Christie Aschwanden in FiveThirtyEight:
As the new year begins, millions of people are vowing to shape up their eating habits. This usually involves dividing foods into moralistic categories: good/bad, healthy/unhealthy, nutritious/indulgent, slimming/fattening — but which foods belong where depends on whom you ask.
The U.S. Dietary Guidelines Advisory Committee recently released its latest guidelines, which define a healthy diet as one that emphasizes vegetables, fruits, whole grains, low- or nonfat dairy products, seafood, legumes and nuts while reducing red and processed meat, refined grains, and sugary foods and beverages.1 Some cardiologists recommend a Mediterranean diet rich in olive oil, the American Diabetes Association gives the nod to bothlow-carbohydrate and low-fat diets, and the Physicians Committee for Responsible Medicine promotes a vegetarian diet. Ask a hard-bodied CrossFit aficionado, and she may champion a “Paleo” diet based on foods our Paleolithic ancestors (supposedly) ate. My colleague Walt Hickey swears by the keto diet.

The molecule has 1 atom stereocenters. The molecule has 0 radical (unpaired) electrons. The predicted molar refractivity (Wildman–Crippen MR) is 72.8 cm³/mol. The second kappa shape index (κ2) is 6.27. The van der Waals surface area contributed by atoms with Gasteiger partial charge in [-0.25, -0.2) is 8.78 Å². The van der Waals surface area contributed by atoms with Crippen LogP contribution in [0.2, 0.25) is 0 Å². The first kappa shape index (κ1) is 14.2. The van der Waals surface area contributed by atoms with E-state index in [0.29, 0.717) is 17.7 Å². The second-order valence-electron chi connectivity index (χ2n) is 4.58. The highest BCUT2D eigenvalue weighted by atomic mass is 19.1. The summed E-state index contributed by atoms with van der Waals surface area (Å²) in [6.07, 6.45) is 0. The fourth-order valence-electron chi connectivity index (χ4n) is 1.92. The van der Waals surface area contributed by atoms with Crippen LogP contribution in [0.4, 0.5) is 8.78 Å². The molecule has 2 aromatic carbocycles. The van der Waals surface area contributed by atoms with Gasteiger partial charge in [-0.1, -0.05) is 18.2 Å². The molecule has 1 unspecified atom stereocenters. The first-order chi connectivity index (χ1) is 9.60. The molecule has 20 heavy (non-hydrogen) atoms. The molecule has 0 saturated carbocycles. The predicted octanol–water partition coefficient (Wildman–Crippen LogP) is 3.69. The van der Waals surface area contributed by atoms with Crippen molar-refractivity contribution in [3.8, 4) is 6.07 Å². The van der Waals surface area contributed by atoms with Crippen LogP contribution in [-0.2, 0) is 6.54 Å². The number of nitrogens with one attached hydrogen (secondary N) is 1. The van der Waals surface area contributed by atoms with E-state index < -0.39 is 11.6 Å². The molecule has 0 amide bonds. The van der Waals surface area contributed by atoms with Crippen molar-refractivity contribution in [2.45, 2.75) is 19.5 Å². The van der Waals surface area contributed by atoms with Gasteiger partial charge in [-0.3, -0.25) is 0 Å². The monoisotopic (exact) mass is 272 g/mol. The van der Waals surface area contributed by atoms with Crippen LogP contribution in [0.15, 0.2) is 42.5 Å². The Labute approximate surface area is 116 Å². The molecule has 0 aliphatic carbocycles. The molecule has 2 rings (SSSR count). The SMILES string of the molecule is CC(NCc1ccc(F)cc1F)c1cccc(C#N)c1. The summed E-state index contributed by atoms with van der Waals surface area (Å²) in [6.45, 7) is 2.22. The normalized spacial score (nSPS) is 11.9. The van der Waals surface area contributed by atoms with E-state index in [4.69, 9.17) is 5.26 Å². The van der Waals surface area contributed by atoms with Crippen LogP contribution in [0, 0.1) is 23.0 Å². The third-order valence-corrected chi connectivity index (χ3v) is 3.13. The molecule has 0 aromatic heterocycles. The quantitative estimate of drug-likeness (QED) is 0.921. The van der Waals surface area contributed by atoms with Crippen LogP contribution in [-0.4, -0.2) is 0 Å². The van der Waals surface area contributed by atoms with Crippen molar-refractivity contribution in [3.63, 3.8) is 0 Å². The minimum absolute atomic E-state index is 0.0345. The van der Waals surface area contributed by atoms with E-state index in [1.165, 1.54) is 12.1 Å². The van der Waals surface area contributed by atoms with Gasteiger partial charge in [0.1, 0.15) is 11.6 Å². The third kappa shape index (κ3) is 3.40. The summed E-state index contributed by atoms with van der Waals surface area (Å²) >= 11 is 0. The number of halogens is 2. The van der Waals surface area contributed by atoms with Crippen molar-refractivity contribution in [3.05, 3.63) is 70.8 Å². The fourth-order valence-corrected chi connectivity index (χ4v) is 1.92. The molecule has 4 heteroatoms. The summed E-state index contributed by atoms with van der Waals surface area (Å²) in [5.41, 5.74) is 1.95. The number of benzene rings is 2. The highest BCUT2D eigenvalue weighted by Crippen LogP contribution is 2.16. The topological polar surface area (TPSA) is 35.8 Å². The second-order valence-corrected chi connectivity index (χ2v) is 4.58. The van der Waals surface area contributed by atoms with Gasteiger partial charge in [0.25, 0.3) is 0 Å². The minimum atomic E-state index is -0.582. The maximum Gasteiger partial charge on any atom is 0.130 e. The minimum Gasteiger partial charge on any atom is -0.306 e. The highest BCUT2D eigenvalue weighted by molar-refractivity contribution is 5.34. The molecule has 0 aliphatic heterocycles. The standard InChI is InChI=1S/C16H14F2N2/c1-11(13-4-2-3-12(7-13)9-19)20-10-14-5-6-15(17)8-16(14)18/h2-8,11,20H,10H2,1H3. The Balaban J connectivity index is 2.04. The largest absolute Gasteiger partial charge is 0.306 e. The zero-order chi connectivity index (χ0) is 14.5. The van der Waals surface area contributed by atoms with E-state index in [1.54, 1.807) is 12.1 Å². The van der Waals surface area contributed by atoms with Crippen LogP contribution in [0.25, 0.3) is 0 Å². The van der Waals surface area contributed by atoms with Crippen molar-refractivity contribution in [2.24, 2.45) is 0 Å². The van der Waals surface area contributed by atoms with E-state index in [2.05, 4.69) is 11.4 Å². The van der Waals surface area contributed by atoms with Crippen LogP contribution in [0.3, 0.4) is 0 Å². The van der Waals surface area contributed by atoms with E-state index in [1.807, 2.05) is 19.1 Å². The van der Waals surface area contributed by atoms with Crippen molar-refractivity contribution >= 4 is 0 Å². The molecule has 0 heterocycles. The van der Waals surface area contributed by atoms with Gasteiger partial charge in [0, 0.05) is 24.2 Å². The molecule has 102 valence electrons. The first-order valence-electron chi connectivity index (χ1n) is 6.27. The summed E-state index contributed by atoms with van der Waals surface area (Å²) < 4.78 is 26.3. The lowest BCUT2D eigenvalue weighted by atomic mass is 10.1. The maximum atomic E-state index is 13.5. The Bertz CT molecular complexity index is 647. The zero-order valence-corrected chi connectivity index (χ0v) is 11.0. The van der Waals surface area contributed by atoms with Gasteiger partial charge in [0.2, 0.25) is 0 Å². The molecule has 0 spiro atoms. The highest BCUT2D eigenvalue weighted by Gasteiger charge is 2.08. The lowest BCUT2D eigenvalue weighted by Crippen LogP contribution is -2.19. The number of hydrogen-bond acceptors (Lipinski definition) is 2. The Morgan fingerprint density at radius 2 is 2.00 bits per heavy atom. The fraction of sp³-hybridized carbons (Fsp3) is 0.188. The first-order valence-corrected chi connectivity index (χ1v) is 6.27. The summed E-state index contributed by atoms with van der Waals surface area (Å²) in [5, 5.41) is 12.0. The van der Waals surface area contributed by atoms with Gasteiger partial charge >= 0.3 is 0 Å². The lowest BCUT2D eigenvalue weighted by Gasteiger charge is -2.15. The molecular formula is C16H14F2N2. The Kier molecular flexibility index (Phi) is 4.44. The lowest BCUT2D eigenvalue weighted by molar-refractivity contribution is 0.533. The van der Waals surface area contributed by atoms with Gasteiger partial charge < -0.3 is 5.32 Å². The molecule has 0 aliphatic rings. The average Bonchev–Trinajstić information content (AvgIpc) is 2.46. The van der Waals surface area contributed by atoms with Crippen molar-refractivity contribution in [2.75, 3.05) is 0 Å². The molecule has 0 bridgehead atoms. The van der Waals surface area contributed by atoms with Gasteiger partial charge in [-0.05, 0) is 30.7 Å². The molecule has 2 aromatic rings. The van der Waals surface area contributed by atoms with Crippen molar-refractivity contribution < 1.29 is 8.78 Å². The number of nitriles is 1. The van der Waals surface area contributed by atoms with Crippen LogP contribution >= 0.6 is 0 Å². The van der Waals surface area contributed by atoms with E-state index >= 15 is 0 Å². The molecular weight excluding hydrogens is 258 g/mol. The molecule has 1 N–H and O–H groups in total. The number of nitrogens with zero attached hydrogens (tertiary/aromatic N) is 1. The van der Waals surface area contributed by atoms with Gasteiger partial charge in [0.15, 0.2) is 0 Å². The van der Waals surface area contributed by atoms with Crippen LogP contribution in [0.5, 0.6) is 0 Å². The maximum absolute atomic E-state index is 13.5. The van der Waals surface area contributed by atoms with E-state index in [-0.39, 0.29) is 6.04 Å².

Who’s right? It’s hard to say. When it comes to nutrition, everyone has an opinion. What no one has is an airtight case. The problem begins with a lack of consensus on what makes a diet healthy. Is the aim to make you slender? To build muscles? To keep your bones strong? Or to prevent heart attacks or cancer or keep dementia at bay? Whatever you’re worried about, there’s no shortage of diets or foods purported to help you. Linking dietary habits and individual foods to health factors is easy — ridiculously so — as you’ll soon see from the little experiment we conducted.